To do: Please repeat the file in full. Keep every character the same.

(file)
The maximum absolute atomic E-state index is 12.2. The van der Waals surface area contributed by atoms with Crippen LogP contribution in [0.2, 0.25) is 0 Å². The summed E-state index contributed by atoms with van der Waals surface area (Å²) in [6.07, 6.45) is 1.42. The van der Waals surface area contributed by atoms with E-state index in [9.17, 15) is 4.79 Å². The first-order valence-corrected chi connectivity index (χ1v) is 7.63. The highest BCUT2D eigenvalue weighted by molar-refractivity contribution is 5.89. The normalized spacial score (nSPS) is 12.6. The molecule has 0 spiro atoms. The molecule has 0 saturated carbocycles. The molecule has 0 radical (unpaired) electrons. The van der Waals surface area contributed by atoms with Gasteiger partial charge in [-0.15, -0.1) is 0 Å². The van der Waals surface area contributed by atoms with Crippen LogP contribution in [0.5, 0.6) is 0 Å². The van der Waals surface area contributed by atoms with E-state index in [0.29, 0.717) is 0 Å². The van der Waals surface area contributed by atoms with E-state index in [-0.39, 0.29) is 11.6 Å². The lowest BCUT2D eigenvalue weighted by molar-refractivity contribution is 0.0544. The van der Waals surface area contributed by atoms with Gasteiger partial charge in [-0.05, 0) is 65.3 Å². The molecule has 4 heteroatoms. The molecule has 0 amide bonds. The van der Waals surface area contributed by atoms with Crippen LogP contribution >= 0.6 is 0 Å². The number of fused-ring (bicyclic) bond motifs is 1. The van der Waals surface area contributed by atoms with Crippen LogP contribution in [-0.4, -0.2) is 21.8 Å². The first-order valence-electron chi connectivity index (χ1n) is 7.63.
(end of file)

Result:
The maximum absolute atomic E-state index is 12.2. The van der Waals surface area contributed by atoms with Crippen LogP contribution in [0.2, 0.25) is 0 Å². The summed E-state index contributed by atoms with van der Waals surface area (Å²) in [6.07, 6.45) is 1.42. The van der Waals surface area contributed by atoms with E-state index in [9.17, 15) is 4.79 Å². The first-order valence-corrected chi connectivity index (χ1v) is 7.63. The highest BCUT2D eigenvalue weighted by molar-refractivity contribution is 5.89. The normalized spacial score (nSPS) is 12.6. The molecule has 0 spiro atoms. The molecule has 0 saturated carbocycles. The molecule has 0 radical (unpaired) electrons. The van der Waals surface area contributed by atoms with Gasteiger partial charge in [-0.15, -0.1) is 0 Å². The van der Waals surface area contributed by atoms with Crippen LogP contribution in [0.5, 0.6) is 0 Å². The van der Waals surface area contributed by atoms with E-state index in [0.29, 0.717) is 0 Å². The van der Waals surface area contributed by atoms with E-state index in [-0.39, 0.29) is 11.6 Å². The lowest BCUT2D eigenvalue weighted by molar-refractivity contribution is 0.0544. The van der Waals surface area contributed by atoms with Gasteiger partial charge in [-0.05, 0) is 65.3 Å². The molecule has 4 heteroatoms. The molecule has 0 amide bonds. The van der Waals surface area contributed by atoms with Crippen LogP contribution >= 0.6 is 0 Å². The number of fused-ring (bicyclic) bond motifs is 1. The van der Waals surface area contributed by atoms with Crippen LogP contribution in [-0.4, -0.2) is 21.8 Å². The first-order valence-electron chi connectivity index (χ1n) is 7.63.